The Artist and the Philosopher

Prelude I’m going to begin a paper on beauty by considering commercials.  I can hear you say, “but Dr. Anderson, no one thinks commercials are beautiful.”  I’m not considering them... Read more

Seneca on History

The emergence of history as a discipline, like that of other “social sciences,” is relatively recent. There was, however, some ancient discussion about the topic before it become a field... Read more

Great Literature as a Humanizing Influence

I’d like to begin my remarks with a caveat. In order for the reading of great literature to have a humanizing effect, students have to approach it with the right... Read more

Poetic Meter as Habituation to Metaphysics

In the Republic, and again in his late dialogue the Laws, Plato has Socrates and the unnamed Athenian both identify the art of poetry with music and make two powerful... Read more

The Work of Art and the Student

The Precarious Status of the Arts At the time I took a post at the National Endowment for the Arts in Summer 2003, with a teaching leave granted to me... Read more

When Art Illuminates Nature

All the world’s a stage, And all the men and women merely players; They have their exits and their entrances, And one man in his time plays many parts… William... Read more

What is Beauty?

What is beauty? The very concept is rejected by many contemporary artists and estheticians.1 This evening I will try to show how beauty is at the very core of science,... Read more

The Cave, the Quadrivium, & Classical Education

What place should the study of mathematics have in classical education? Most classical schools rightly emphasize the linguistic arts of the trivium—grammar, logic, and rhetoric—but few have thought through (much less... Read more

Quality Matters

After all the bad publicity and spirited criticism of the Common Core ELA Standards, it may surprise people that one of the best defenses of classic literature in the primary... Read more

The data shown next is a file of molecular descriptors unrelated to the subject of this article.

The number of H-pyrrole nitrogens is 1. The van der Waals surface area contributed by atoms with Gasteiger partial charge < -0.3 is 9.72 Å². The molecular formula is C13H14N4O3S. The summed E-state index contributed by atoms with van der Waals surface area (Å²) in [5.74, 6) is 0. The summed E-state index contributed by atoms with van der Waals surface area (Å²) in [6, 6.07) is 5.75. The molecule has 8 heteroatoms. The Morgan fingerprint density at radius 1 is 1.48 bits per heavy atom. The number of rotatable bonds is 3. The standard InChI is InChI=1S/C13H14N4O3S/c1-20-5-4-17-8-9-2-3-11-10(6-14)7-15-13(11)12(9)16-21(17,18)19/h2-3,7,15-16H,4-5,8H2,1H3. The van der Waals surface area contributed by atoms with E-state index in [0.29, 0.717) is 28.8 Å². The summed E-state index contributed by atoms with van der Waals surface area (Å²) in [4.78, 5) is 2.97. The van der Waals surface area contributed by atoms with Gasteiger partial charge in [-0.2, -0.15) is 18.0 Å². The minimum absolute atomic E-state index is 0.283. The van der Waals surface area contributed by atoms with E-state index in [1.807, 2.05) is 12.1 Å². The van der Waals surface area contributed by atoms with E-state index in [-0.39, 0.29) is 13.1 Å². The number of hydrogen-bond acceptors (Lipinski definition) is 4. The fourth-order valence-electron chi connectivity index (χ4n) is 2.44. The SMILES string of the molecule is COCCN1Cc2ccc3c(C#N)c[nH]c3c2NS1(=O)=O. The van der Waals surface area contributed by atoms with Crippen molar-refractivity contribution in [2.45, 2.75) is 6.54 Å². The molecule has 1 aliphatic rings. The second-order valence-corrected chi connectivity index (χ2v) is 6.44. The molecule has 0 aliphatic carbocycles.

The Workshop of Humanity: Reading Toward Virtue

Aristotle makes a claim that some of my students find objectionable but which most educators find self-evident. Aristotle asserts in multiple places that the young are not wise and typically fail to possess the... Read more

Summarizing Epic

From two basic themes—freedom and the knowledge of death–flow all the essential elements of epic: the hero, the quest, the natural man, the fall, the kin struggles, the death–world journey,... Read more

The History of Happiness

A talk on the “history of happiness” is a bound to disappoint. Happiness, after all, is something we would prefer to possess than to study. To consider its history seems to... Read more

Xenophon on the Purpose of History

Introduction  Xenophon is often placed alongside Herodotus and Thucydides as one of the greatest historians of Greek antiquity, but Xenophon is by far the least well-known of the three chief... Read more

Your Syllabus Needs a Story

When I was in graduate school in English at UCLA in the 1980s, one of the hot, cutting-edge books in the discipline was Jean-Francois Lyotard’s The Postmodern Condition: A Report... Read more


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